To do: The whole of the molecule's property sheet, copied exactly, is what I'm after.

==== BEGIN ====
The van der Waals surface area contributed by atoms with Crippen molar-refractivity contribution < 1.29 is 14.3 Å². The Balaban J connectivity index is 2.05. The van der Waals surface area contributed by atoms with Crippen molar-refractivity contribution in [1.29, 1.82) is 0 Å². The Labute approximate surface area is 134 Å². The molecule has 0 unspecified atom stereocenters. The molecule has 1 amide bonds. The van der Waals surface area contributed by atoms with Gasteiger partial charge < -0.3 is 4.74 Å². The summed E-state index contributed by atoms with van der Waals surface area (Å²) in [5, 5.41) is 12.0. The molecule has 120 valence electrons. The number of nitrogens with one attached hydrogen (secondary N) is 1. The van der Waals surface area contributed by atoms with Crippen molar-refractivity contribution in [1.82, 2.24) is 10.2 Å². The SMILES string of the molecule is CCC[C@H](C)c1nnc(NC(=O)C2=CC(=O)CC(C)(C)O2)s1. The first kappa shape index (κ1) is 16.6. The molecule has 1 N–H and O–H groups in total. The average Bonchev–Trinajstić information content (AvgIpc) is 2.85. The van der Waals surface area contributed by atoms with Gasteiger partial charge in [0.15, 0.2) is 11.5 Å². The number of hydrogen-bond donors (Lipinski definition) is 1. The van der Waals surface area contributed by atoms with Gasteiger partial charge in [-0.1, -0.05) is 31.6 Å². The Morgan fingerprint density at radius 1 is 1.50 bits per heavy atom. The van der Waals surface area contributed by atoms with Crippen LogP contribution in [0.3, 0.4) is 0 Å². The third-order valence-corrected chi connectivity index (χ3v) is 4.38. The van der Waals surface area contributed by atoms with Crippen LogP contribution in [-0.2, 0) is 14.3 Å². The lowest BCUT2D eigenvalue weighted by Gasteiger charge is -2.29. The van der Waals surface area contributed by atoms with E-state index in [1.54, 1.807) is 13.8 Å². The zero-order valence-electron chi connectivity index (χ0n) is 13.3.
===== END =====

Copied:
The van der Waals surface area contributed by atoms with Crippen molar-refractivity contribution < 1.29 is 14.3 Å². The Balaban J connectivity index is 2.05. The van der Waals surface area contributed by atoms with Crippen molar-refractivity contribution in [1.29, 1.82) is 0 Å². The Labute approximate surface area is 134 Å². The molecule has 0 unspecified atom stereocenters. The molecule has 1 amide bonds. The van der Waals surface area contributed by atoms with Gasteiger partial charge < -0.3 is 4.74 Å². The summed E-state index contributed by atoms with van der Waals surface area (Å²) in [5, 5.41) is 12.0. The molecule has 120 valence electrons. The number of nitrogens with one attached hydrogen (secondary N) is 1. The van der Waals surface area contributed by atoms with Crippen molar-refractivity contribution in [1.82, 2.24) is 10.2 Å². The SMILES string of the molecule is CCC[C@H](C)c1nnc(NC(=O)C2=CC(=O)CC(C)(C)O2)s1. The first kappa shape index (κ1) is 16.6. The molecule has 1 N–H and O–H groups in total. The average Bonchev–Trinajstić information content (AvgIpc) is 2.85. The van der Waals surface area contributed by atoms with Gasteiger partial charge in [0.15, 0.2) is 11.5 Å². The number of hydrogen-bond donors (Lipinski definition) is 1. The van der Waals surface area contributed by atoms with Gasteiger partial charge in [-0.1, -0.05) is 31.6 Å². The Morgan fingerprint density at radius 1 is 1.50 bits per heavy atom. The van der Waals surface area contributed by atoms with Crippen LogP contribution in [0.3, 0.4) is 0 Å². The third-order valence-corrected chi connectivity index (χ3v) is 4.38. The van der Waals surface area contributed by atoms with Crippen LogP contribution in [-0.2, 0) is 14.3 Å². The lowest BCUT2D eigenvalue weighted by Gasteiger charge is -2.29. The van der Waals surface area contributed by atoms with E-state index in [1.54, 1.807) is 13.8 Å². The zero-order valence-electron chi connectivity index (χ0n) is 13.3.